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Shaken Baby SyndromeDuring violent shaking, a baby’s brain is subjected to great shearing forces that cause permanent injury to the brain tissue, including brain swelling and bleeding about the brain. The same shearing forces may also result in blindness by causing the tiny blood vessels under the retina to bleed and separating the retina from the back of the eye. Often, there are rib fractures where the perpetrator grasped the infant about the chest during the shaking. There may also be fractures in the arms and legs caused by the arms and legs whipping back and forth during the shaking. 25-30% of victims, usually less than 12 months old, die from their injuries, while another 70% suffer from a range of brain injuries that can result in permanent disabilities ranging from cerebral palsy, paralysis, seizures, and cognitive disorders. SBS crosses every economic group, every social stratum, and every country of the world.
Although in many parts of the world child abuse statistics are non-existent and the symptoms of Shaken Baby Syndrome are not yet recognized by many physicians, U.S. statistics may be representative of the global problem.
- SBS accounts for more than 50% of non-accidental injuries in children and is the most common cause of death in abused children;
- It is estimated that somewhere between 1,400 and 10,000 cases of Shaken Baby Syndrome occur each year in the United States alone;
- 21-74 per 100,000 children worldwide are victims of Shaken Baby Syndrome annually. (Source: ISPCAN, 2008)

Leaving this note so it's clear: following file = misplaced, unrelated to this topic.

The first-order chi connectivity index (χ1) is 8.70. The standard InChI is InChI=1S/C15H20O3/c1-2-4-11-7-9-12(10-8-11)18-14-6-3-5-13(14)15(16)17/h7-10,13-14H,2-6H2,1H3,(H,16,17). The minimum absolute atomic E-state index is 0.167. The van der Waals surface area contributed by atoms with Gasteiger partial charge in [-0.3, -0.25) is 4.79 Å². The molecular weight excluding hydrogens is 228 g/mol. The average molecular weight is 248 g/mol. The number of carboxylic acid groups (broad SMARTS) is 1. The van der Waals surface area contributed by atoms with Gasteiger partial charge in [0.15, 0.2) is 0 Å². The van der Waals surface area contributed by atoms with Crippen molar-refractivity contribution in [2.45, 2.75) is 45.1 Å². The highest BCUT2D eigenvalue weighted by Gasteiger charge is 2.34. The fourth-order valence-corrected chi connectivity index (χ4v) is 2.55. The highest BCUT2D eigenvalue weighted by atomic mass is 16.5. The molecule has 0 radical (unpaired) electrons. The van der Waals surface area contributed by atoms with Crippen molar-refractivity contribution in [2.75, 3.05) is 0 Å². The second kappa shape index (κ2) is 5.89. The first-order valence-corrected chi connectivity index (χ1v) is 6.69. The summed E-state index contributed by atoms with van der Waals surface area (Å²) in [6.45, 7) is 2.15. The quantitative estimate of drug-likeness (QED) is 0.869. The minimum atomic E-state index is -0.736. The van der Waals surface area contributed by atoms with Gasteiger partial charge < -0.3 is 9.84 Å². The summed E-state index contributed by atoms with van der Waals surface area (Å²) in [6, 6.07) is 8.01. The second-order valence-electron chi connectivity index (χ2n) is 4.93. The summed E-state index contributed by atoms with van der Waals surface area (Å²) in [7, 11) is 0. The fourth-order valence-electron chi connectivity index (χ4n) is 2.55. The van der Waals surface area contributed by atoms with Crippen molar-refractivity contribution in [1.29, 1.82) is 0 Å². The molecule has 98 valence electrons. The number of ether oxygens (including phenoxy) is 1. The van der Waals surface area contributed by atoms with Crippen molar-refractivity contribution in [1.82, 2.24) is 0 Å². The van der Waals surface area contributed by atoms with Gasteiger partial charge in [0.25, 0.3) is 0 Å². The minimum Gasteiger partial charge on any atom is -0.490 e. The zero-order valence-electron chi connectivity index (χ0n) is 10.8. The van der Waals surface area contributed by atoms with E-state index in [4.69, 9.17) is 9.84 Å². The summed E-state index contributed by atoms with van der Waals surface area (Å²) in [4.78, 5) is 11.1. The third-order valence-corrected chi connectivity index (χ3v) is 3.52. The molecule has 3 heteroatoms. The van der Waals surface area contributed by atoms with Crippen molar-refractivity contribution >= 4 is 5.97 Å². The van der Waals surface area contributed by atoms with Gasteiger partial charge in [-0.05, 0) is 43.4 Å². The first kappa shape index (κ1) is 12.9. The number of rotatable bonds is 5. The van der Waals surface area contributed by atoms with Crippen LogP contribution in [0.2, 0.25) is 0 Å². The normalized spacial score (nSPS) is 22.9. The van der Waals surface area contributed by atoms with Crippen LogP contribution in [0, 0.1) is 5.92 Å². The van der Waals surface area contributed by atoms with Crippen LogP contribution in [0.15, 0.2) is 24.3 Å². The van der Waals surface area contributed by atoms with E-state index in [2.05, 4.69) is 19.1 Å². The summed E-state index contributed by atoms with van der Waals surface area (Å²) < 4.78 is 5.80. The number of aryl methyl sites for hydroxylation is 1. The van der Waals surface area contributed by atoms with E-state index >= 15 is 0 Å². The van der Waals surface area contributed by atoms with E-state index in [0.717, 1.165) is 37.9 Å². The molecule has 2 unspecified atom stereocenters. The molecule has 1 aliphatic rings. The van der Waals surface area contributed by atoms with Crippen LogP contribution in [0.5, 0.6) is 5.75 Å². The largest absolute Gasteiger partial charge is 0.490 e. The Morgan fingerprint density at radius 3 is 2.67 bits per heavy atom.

- 25%-30% of all shaken babies die from their injuries;
- The remaining 75% can suffer severe brain damage;
- Approximately 60% of SBS victims either die from their injuries at a later time or suffer lifelong disabilities;
- The younger the child, the more likely a head injury is due to abuse, such as severe shaking;
- Research shows that most victims are less than one year old and the majority are under six months old; twins have a higher chance of being shaken than single children;
- Fatal cases of SBS have occurred in five-year-olds and six-year-olds; even adults can suffer brain injuries as the result of a severe shaking;
- We know that thousands of “accidental” deaths of infants and children under 5 are attributable to severe abuse and often, shaking, which may not be apparent to parents or physicians who are unaware of Shaken Baby Syndrome and do not recognize the signs and symptoms of SBS.
The below PDF is a publication from the Pediatrics Official Journal of the American Academy of Pediatrics report Preventing Abusive Head Trauma Among Infants and Young Children: A Hospital-Based, Parent Education Program. Mark S. Dias, Kim Smith, Kathy deGuehery, Paula Mazur, Veetai Li and Michele L. Shaffer.
|Shaken Baby Prevention-Dias Model|
|Signs and Symptoms of SBS|
|Tip Sheet for Discussing Shaken Baby Syndrome|